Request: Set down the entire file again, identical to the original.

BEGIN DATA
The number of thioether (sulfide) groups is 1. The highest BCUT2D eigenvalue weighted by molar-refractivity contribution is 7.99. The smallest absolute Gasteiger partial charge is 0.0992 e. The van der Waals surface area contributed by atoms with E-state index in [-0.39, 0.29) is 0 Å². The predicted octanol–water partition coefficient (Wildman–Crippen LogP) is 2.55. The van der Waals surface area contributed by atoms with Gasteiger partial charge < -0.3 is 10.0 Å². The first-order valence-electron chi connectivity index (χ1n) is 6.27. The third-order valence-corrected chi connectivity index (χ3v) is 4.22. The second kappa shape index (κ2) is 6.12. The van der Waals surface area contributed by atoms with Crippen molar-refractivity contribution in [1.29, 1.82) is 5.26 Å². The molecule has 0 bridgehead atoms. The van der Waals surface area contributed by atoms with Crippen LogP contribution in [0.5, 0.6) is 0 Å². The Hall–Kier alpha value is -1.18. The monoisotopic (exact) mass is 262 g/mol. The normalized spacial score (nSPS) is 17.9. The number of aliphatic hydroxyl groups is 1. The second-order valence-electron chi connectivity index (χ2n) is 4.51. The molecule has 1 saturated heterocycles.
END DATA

The number of thioether (sulfide) groups is 1. The highest BCUT2D eigenvalue weighted by molar-refractivity contribution is 7.99. The smallest absolute Gasteiger partial charge is 0.0992 e. The van der Waals surface area contributed by atoms with E-state index in [-0.39, 0.29) is 0 Å². The predicted octanol–water partition coefficient (Wildman–Crippen LogP) is 2.55. The van der Waals surface area contributed by atoms with Gasteiger partial charge < -0.3 is 10.0 Å². The first-order valence-electron chi connectivity index (χ1n) is 6.27. The third-order valence-corrected chi connectivity index (χ3v) is 4.22. The second kappa shape index (κ2) is 6.12. The van der Waals surface area contributed by atoms with Crippen molar-refractivity contribution in [1.29, 1.82) is 5.26 Å². The molecule has 0 bridgehead atoms. The van der Waals surface area contributed by atoms with Crippen LogP contribution in [0.5, 0.6) is 0 Å². The Hall–Kier alpha value is -1.18. The monoisotopic (exact) mass is 262 g/mol. The normalized spacial score (nSPS) is 17.9. The number of aliphatic hydroxyl groups is 1. The second-order valence-electron chi connectivity index (χ2n) is 4.51. The molecule has 1 saturated heterocycles.